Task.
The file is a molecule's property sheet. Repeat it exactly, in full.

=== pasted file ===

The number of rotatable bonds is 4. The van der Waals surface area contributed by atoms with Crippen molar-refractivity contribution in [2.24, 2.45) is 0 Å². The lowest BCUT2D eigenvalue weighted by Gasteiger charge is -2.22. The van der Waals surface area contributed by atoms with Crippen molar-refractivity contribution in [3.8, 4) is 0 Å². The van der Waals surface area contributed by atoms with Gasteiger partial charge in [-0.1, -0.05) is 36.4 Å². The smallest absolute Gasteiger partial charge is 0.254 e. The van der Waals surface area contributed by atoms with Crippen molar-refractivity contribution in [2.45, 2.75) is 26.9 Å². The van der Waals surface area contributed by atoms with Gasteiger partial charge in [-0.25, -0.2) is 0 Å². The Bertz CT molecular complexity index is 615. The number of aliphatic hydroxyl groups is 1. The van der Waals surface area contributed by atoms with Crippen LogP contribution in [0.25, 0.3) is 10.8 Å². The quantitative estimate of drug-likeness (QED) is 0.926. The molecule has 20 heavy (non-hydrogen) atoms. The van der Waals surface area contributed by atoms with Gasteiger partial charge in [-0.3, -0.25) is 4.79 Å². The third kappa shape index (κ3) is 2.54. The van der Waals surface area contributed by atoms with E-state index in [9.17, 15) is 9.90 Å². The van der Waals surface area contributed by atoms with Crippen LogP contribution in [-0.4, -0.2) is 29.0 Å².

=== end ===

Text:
The number of rotatable bonds is 4. The van der Waals surface area contributed by atoms with Crippen molar-refractivity contribution in [2.24, 2.45) is 0 Å². The lowest BCUT2D eigenvalue weighted by Gasteiger charge is -2.22. The van der Waals surface area contributed by atoms with Crippen molar-refractivity contribution in [3.8, 4) is 0 Å². The van der Waals surface area contributed by atoms with Gasteiger partial charge in [-0.1, -0.05) is 36.4 Å². The smallest absolute Gasteiger partial charge is 0.254 e. The van der Waals surface area contributed by atoms with Crippen molar-refractivity contribution in [2.45, 2.75) is 26.9 Å². The van der Waals surface area contributed by atoms with Gasteiger partial charge in [-0.25, -0.2) is 0 Å². The Bertz CT molecular complexity index is 615. The number of aliphatic hydroxyl groups is 1. The van der Waals surface area contributed by atoms with Crippen LogP contribution in [0.25, 0.3) is 10.8 Å². The quantitative estimate of drug-likeness (QED) is 0.926. The molecule has 20 heavy (non-hydrogen) atoms. The van der Waals surface area contributed by atoms with Gasteiger partial charge in [-0.3, -0.25) is 4.79 Å². The third kappa shape index (κ3) is 2.54. The van der Waals surface area contributed by atoms with E-state index in [9.17, 15) is 9.90 Å². The van der Waals surface area contributed by atoms with Crippen LogP contribution in [-0.4, -0.2) is 29.0 Å².